• • •
The RMU team also visited a public hospital. Leading our tour was Flo Martinez, a registered nurse and the facility’s chief nurse. The hospital has 260 to 280 beds and provides free care to the community.
Ms. Martinez told us that the facility’s greatest worry is mosquito-borne diseases, such as chikungunya and dengue. A lack of central air-conditioning forces the hospital to leave its windows open in much of the building, so mosquito nets must be placed over patients’ beds. A nursing shortage confronts the hospital, with one registered nurse and one nursing assistant for every 60 patients. Cleanliness is a concern, and much of the hospital relies on antiquated equipment, except for its modern dialysis unit — and good thing, too, as kidney disease, resulting from a high concentration of diabetic patients, is one of the hospital’s major diagnoses.
What about infections? “We don’t feel we have any problems with infections or hand washing. However, we don’t collect any data,” said Ms. Martinez.
No data? That was a revelation to me, one answer to what my students, as health care administrators, could provide to the health care system in Managua that might compare to the value of the medical care provided by RMU’s nursing students. My goal, when I return to Nicaragua with my students, is to work closely with local hospitals to help in setting up a quality improvement program that would include collecting data on infections, hand-washing compliance and other important areas of concern. Perhaps we will learn something that will help hospitals in the United States as well.
• • •
In 2010, the Nicaragua trip was featured in an iconic commercial for what was dubbed the “Change A Life” advertising campaign at Robert Morris. Indeed, everyone who participates in the Nicaragua experience is changed — the students, the faculty and the people they help. The last day of the trip, I watched an RMU student give her new Nike sneakers to the mother of the family the student cared for in Managua. We left our families with barrels and lids to collect rainwater, mattresses to replace sheet covers, stove tops to accompany fire pits for cooking, cement to build bread-baking ovens and metal roofing to protect from rain.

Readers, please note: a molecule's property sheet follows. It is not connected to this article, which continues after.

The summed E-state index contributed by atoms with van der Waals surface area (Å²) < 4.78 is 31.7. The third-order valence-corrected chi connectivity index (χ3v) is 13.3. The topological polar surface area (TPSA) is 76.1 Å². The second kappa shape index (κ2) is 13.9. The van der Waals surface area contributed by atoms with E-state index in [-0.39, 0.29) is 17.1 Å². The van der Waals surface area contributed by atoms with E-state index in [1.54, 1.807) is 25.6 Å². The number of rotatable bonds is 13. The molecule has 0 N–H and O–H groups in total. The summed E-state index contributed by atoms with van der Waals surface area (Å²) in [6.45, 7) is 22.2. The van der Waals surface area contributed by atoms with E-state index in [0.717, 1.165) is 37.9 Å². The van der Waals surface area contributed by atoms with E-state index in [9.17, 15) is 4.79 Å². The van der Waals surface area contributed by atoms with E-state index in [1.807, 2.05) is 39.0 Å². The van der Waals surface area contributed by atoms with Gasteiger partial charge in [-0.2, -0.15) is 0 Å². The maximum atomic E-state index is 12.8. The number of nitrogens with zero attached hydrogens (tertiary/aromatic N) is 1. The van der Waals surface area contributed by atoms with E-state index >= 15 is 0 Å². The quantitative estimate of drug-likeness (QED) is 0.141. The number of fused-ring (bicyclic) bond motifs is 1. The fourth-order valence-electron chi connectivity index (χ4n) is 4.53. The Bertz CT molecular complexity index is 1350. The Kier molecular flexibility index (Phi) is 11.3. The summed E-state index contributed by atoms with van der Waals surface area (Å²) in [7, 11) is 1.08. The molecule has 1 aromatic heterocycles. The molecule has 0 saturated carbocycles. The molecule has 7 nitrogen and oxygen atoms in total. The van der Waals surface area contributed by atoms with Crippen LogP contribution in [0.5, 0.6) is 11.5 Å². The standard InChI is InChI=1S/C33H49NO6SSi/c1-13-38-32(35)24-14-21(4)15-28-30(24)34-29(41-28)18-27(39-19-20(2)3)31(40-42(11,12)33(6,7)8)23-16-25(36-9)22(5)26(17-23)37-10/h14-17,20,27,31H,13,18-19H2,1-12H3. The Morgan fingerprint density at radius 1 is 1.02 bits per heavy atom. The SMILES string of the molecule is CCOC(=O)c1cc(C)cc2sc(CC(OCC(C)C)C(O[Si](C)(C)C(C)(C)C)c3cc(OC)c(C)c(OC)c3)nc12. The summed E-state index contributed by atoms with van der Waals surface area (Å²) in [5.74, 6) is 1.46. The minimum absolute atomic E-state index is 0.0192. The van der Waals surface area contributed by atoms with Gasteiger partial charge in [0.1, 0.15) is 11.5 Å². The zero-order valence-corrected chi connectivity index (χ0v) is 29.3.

Those were essentials identified by the students, and we believe the items will make a sustained difference to those families. When I return to Nicaragua in June with my own students, many of whom already work in hospitals and other health care facilities, I hope to take with me the lessons we’ve learned in the American health care system – and still are learning — to make the same difference in the lives of the Nicaraguan health care system and caregivers.
Holly Hampe (firstname.lastname@example.org) is the director of the Health Services Administration Program and an assistant professor of health sciences at RMU. She received her doctorate in information systems and communications from RMU and has more than 30 years of health care experience.